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Hold technology creators liable?

The entertainment industry wants the courts to make technology creators liable for their inventions, but CNET News.com's Declan McCullagh explains why anyone of sane mind will have a difficult time deciding where to draw the line.

WASHINGTON--Should the people who invent technology be legally responsible for what other people do with it?

The Recording Industry Association of America thinks so. It recently sued four college students for running programs that create a searchable index of files on a local area network. Their offense: The utilities, which go by names like Phynd and FlatLan, are general-purpose tools that indiscriminately compile lists of copyrighted and noncopyrighted files that can be transferred from one machine to another.

The results of the RIAA's action were predictable. Faced with the unpalatable prospect of spending hundreds of thousands of dollars in attorneys' fees defending themselves, the students quickly chose the lesser of two evils, handing over $12,000 and $17,000 each to the RIAA to settle the case.

The RIAA didn't do nearly as well in another lawsuit that, by contrast, benefited from an aggressive team of defense attorneys. U.S. District Judge Stephen Wilson recently ruled that peer-to-peer services Grokster and Streamcast Networks, which distributes Morpheus, were not liable for what their users did. "Defendants distribute and support software, the users of which can and do choose to employ it for both lawful and unlawful ends," Wilson wrote in a 34-page opinion.

"Grokster and Streamcast are not significantly different from companies that sell home video recorders or copy machines, both of which can be and are used to infringe copyrights," Wilson wrote. Even if the companies vanished overnight, the peer-to-peer networks would continue to operate, he noted.

That's exactly right, and it's heartening to see that at least one federal judge is tech-savvy enough to get it. Wilson rejected the arguments from the RIAA and its fellow Hollywood plaintiffs that wanted to establish the legal principle that creators of general-purpose technology can be sued if it can also be used for illicit purposes.

This isn't the first time the entertainment industry has tried to make inventors responsible for what people do with their creations. The most obvious example is the 1984 case of Sony v. Universal City Studios, in which the Supreme Court rejected an attempt to restrict the then-novel VCR after concluding it was quite "capable of substantial noninfringing uses." (In a bit of historical irony, Sony Music Entertainment is one of the plaintiffs in the current lawsuit against the P2P services. And John Ashcroft, then-attorney general of Missouri, filed a brief siding with Hollywood against those nettlesome VCRs.)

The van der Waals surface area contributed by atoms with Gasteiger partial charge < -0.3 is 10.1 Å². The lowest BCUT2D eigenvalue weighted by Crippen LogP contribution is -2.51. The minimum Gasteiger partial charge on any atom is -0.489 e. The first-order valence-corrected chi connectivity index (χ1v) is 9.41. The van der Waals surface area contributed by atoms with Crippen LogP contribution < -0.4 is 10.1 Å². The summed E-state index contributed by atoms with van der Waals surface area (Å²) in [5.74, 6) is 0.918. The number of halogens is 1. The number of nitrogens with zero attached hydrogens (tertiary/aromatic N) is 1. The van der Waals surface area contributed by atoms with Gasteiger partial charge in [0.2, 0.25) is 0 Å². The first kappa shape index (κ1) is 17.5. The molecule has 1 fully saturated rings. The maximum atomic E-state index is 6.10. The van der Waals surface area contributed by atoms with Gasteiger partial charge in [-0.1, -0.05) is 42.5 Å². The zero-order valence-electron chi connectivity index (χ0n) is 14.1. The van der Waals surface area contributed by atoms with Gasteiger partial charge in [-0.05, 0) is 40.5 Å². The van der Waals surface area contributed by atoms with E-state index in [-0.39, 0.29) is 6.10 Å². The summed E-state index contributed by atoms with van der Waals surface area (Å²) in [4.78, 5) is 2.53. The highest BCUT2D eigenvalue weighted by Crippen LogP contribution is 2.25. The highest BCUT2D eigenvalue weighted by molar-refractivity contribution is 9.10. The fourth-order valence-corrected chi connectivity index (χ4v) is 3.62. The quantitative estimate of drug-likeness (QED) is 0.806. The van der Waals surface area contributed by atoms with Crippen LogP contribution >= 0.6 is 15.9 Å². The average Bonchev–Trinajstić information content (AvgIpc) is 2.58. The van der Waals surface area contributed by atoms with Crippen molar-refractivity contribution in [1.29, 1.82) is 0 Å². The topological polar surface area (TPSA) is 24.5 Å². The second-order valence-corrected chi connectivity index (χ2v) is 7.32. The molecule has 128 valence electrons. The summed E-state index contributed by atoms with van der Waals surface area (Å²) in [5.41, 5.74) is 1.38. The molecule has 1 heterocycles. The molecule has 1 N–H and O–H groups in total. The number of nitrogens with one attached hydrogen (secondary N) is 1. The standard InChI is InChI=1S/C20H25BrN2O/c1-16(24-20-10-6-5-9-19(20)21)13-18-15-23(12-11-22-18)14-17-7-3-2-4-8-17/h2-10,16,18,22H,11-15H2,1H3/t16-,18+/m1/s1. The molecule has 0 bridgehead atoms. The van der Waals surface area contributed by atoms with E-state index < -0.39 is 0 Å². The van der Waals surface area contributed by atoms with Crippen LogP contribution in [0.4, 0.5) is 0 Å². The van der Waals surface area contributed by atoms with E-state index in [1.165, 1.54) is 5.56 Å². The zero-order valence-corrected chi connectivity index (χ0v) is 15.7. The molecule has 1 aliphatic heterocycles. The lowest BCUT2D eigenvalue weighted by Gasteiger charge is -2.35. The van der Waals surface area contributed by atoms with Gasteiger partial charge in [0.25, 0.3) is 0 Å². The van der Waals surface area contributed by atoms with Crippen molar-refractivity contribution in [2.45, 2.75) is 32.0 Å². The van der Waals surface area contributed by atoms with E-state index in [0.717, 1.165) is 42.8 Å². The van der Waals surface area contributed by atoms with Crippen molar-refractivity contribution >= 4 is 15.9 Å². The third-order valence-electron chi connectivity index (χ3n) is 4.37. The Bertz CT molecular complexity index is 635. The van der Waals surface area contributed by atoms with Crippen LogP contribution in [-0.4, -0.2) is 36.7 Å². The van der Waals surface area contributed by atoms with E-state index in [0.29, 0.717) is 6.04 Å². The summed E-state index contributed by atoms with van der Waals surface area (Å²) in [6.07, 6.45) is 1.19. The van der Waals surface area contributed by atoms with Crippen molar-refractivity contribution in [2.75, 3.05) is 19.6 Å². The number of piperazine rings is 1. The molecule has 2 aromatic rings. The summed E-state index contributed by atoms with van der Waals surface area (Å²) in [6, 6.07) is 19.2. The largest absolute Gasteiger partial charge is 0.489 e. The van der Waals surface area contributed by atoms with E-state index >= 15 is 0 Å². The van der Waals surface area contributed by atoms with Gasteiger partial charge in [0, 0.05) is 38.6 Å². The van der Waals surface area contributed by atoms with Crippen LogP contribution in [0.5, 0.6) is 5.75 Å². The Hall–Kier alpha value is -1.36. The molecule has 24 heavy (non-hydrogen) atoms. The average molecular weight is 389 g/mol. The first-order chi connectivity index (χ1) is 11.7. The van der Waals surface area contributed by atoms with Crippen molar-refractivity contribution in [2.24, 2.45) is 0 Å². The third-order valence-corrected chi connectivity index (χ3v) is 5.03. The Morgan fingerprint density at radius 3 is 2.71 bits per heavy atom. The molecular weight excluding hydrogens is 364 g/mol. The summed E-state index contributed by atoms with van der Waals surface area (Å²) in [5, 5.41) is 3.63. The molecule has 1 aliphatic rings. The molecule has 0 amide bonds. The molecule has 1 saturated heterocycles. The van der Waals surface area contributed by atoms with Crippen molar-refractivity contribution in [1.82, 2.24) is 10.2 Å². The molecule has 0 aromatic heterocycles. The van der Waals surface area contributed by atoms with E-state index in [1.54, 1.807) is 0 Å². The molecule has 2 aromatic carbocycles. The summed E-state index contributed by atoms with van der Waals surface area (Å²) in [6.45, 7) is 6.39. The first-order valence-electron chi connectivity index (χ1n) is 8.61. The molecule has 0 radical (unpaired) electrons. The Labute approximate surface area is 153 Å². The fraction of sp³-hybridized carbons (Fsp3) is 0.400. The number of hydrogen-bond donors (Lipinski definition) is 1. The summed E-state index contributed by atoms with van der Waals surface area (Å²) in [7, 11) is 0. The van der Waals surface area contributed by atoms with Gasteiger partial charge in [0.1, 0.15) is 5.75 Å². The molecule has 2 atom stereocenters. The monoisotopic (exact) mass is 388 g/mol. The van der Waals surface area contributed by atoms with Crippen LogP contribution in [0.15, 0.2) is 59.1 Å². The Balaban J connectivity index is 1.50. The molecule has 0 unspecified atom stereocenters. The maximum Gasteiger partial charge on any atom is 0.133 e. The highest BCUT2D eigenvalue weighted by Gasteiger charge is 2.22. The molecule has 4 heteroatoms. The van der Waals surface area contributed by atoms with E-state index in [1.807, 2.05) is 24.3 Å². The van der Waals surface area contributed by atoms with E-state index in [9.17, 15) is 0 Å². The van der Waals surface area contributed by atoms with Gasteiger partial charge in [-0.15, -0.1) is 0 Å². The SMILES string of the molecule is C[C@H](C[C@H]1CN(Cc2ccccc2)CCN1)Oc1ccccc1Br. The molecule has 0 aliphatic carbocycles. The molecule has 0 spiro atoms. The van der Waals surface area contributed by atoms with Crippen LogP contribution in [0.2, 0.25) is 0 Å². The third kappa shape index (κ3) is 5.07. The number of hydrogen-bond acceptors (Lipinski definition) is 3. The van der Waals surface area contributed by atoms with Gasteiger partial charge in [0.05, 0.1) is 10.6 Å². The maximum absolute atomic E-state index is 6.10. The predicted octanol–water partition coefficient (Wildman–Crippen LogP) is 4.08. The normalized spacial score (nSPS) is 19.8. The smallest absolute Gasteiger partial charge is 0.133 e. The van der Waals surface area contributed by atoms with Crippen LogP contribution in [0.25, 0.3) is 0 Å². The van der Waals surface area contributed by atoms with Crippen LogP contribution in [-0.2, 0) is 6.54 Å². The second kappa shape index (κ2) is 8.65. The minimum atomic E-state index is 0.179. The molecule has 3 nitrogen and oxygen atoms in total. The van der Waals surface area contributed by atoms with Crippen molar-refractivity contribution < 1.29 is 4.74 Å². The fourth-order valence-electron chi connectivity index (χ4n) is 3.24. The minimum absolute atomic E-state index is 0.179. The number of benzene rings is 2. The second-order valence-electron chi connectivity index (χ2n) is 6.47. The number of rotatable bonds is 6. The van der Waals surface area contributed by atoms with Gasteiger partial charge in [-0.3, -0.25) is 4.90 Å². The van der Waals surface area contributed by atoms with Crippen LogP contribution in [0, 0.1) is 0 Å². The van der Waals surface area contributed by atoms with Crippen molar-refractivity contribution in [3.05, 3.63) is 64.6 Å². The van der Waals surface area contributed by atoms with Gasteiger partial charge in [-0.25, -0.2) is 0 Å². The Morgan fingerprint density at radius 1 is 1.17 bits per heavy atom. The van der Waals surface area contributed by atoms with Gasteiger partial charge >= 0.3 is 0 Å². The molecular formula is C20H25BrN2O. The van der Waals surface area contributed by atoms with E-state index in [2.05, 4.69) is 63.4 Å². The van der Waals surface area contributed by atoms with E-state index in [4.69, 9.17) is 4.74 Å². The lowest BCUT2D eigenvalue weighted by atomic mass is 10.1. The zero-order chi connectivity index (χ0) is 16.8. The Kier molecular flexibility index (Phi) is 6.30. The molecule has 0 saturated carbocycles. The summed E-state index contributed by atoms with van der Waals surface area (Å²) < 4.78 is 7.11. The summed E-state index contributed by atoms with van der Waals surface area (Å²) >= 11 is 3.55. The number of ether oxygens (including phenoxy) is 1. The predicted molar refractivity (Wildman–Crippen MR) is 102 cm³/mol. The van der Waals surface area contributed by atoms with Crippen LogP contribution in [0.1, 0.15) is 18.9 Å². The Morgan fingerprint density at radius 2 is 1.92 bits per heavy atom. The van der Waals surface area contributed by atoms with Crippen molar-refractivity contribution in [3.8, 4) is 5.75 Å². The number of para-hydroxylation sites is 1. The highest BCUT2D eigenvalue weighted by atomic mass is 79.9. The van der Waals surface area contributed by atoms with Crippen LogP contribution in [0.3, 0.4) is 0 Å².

If technology inventors are held liable, it's difficult to imagine where to draw the line. The Google search engine arguably helps pirates find copies of software, and Usenet newsreaders--from Forte FreeAgent to the venerable tin and trn--surely aid and abet file-swapping on the alt.binaries hierarchy. FTP (file transfer protocol) is often used to swap illicit files, the argument might go, and the ready availability of free Perl interpreters and C compilers accelerates the development process.

Right?

This isn't the first time the entertainment industry has tried to make inventors responsible for what people do with their creations.
I'm exaggerating to make a point, but perhaps not by much. Eight movie studios handily won a lawsuit against the DeCSS DVD-decryption utility, even though it had substantial noninfringing uses -- something the Supreme Court said was acceptable in the Sony case. The reason for the 2nd Circuit's decision: The 1998 Digital Millennium Copyright Act, which, by declaring circumvention tools to be verboten, nixed part of the Sony decision's effect.